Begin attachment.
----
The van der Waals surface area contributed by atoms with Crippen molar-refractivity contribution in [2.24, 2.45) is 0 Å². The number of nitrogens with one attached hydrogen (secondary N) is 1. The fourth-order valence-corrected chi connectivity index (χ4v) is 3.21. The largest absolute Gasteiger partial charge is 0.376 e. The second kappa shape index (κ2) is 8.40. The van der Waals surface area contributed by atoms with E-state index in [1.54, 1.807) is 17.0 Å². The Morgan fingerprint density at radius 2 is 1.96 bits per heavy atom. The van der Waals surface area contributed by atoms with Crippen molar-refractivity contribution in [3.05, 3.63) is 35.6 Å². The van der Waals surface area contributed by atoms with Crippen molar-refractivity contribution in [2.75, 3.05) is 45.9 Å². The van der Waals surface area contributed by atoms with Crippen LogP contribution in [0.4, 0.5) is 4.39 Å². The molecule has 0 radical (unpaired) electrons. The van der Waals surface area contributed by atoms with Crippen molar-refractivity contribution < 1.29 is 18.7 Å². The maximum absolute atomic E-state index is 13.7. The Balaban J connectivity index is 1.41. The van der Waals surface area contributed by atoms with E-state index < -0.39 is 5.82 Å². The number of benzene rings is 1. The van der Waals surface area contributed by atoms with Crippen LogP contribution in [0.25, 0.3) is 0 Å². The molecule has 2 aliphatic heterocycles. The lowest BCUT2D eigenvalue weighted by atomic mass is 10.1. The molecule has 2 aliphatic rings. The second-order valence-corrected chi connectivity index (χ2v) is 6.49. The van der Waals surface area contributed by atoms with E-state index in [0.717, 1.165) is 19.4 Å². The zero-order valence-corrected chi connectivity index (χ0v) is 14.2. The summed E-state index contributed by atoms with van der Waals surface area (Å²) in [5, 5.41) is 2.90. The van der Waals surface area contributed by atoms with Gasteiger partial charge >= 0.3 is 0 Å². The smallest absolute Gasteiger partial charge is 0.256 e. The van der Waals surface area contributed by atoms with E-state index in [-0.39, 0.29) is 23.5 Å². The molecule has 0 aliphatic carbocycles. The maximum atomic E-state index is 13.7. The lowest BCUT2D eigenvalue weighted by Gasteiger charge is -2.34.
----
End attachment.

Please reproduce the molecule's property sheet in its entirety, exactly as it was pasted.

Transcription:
The van der Waals surface area contributed by atoms with Crippen molar-refractivity contribution in [2.24, 2.45) is 0 Å². The number of nitrogens with one attached hydrogen (secondary N) is 1. The fourth-order valence-corrected chi connectivity index (χ4v) is 3.21. The largest absolute Gasteiger partial charge is 0.376 e. The second kappa shape index (κ2) is 8.40. The van der Waals surface area contributed by atoms with E-state index in [1.54, 1.807) is 17.0 Å². The Morgan fingerprint density at radius 2 is 1.96 bits per heavy atom. The van der Waals surface area contributed by atoms with Crippen molar-refractivity contribution in [3.05, 3.63) is 35.6 Å². The van der Waals surface area contributed by atoms with Crippen molar-refractivity contribution in [2.75, 3.05) is 45.9 Å². The van der Waals surface area contributed by atoms with Crippen LogP contribution in [0.4, 0.5) is 4.39 Å². The molecule has 0 radical (unpaired) electrons. The van der Waals surface area contributed by atoms with Crippen molar-refractivity contribution < 1.29 is 18.7 Å². The maximum absolute atomic E-state index is 13.7. The Balaban J connectivity index is 1.41. The van der Waals surface area contributed by atoms with E-state index < -0.39 is 5.82 Å². The number of benzene rings is 1. The van der Waals surface area contributed by atoms with Crippen LogP contribution in [0.25, 0.3) is 0 Å². The molecule has 2 aliphatic heterocycles. The lowest BCUT2D eigenvalue weighted by atomic mass is 10.1. The molecule has 2 aliphatic rings. The second-order valence-corrected chi connectivity index (χ2v) is 6.49. The van der Waals surface area contributed by atoms with E-state index in [0.717, 1.165) is 19.4 Å². The zero-order valence-corrected chi connectivity index (χ0v) is 14.2. The summed E-state index contributed by atoms with van der Waals surface area (Å²) in [5, 5.41) is 2.90. The van der Waals surface area contributed by atoms with Gasteiger partial charge >= 0.3 is 0 Å². The smallest absolute Gasteiger partial charge is 0.256 e. The van der Waals surface area contributed by atoms with E-state index in [-0.39, 0.29) is 23.5 Å². The molecule has 0 aliphatic carbocycles. The maximum atomic E-state index is 13.7. The lowest BCUT2D eigenvalue weighted by Gasteiger charge is -2.34.